Students will expect that the local slope across the floodplain will be from the floodplain margins toward the river. On unmodified floodplains, with streams that overtop their banks every other year or so, the topographic profile will contain a higher area adjacent to the stream channel (the levee). It's common for the lowest part of the floodplain to be near the margins, not near the river. You can start the lab indoors by asking students to draw their conception of what the topographic cross-section will look like, and then return to those sketches at the end of the lab period (or a subsequent class period) to compare their conceptions with reality. This is especially useful if you will have the students develop local topographic maps before the lab.
A primer on how to use the handheld GPS unit is useful. Generally it takes the students about 15 minutes with the GPS receiver to start recording tracks (breadcrumb trails) and waypoints with comfort. Downloading the GPS data can either be part of the student exercise or done by the instructor to create a single compilation of the GPS records. Students with little computer experience may find the downloading process intimidating.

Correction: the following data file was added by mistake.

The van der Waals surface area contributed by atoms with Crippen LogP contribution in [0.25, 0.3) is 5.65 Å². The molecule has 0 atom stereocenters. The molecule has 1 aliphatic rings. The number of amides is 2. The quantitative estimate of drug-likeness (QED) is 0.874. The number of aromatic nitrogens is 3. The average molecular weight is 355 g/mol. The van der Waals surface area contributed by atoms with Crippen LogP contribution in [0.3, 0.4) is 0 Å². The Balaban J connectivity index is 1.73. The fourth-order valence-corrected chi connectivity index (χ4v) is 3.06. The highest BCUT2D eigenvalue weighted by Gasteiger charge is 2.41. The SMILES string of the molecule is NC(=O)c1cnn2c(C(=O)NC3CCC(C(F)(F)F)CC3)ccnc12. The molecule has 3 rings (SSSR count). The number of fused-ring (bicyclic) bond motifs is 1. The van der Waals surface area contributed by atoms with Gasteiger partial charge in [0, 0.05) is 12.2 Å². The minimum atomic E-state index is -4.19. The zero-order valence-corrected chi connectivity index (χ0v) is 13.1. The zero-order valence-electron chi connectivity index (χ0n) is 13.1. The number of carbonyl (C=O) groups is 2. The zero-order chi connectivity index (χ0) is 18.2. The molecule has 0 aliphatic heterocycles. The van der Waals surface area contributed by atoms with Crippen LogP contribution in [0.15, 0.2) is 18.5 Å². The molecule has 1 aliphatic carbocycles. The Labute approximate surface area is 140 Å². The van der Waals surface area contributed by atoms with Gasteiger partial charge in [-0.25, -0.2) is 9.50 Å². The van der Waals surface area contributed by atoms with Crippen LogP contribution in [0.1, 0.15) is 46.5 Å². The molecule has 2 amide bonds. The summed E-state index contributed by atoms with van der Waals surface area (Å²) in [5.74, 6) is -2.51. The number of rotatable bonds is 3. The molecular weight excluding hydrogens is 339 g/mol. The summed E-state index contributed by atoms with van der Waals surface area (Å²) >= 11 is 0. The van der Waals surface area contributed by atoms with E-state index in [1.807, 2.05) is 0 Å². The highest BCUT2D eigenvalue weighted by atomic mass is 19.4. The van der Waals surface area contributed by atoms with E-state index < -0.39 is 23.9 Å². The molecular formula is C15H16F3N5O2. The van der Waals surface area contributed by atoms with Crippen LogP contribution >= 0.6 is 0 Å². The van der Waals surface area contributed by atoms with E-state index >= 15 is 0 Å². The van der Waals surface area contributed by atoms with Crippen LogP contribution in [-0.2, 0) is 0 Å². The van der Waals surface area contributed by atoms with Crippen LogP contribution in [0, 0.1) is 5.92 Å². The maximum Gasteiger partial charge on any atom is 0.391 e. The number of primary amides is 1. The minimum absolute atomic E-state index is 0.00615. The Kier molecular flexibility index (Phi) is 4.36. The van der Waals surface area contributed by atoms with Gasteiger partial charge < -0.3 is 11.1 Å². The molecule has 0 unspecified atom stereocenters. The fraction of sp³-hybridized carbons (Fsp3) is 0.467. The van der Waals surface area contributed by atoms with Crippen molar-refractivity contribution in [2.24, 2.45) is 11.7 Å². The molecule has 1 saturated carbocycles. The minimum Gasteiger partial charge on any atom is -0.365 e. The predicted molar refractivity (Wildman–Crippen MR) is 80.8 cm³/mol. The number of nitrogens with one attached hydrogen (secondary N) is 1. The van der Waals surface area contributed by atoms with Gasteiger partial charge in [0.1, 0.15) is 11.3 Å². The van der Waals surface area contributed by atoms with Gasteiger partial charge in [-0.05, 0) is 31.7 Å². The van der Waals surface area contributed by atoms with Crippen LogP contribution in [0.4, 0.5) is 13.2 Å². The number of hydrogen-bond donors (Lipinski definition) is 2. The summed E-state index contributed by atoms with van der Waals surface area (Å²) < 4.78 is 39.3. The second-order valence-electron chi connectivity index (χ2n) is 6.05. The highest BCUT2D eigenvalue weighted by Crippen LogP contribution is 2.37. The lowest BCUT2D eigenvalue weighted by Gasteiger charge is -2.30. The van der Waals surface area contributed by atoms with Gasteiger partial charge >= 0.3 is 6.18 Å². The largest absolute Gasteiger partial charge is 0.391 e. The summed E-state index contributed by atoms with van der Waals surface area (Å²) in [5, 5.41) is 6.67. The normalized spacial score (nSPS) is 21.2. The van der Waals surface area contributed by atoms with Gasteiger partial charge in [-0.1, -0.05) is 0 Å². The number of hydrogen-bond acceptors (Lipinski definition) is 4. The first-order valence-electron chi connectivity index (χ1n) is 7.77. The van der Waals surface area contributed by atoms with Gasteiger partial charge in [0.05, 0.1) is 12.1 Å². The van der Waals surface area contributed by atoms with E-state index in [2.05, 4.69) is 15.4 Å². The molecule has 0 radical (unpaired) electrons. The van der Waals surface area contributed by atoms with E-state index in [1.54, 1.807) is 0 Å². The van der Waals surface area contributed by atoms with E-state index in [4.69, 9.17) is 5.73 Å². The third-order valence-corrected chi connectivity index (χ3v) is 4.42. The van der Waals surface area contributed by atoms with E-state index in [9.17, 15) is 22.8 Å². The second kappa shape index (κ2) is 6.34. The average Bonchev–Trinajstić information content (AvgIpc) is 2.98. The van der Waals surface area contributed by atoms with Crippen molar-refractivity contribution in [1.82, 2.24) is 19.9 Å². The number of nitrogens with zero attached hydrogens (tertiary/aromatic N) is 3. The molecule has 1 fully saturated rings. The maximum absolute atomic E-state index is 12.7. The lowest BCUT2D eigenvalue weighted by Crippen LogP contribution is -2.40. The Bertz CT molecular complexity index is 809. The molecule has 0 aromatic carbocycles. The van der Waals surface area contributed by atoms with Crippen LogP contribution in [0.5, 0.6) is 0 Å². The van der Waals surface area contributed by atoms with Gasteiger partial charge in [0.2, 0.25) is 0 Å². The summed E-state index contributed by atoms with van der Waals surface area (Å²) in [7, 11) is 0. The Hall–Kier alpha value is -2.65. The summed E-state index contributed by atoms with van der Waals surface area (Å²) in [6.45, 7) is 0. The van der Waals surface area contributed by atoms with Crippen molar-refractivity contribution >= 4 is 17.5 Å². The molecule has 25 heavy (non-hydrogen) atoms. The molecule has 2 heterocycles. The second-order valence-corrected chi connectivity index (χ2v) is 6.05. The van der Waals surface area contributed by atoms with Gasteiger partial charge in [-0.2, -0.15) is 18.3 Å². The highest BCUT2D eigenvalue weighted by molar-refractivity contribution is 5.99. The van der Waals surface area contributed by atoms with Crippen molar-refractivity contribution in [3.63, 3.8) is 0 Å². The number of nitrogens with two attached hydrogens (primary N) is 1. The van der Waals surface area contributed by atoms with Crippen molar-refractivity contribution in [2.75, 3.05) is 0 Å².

For a self-contained lab (no homework required): Use oral reports from groups to assess how well they interpreted their part(s) of the assignments.
At the start of the next class period, ask students to sketch the topographic cross-section and briefly describe the materials in each section and how they formed as an informal writing assignment and/or quiz.
Assessable homework after the lab: Drafted explanatory cross-sections and maps; soil stratigraphic columns, short paper about the relationship between river evolution and the stratigraphy and topography of the floodplain. Include annotated maps marked with the locations of the field observations.
References and Resources
Follow this link (Acrobat (PDF) 88kB Mar10 04) for original lab notes without GIS.
Also see the following resources: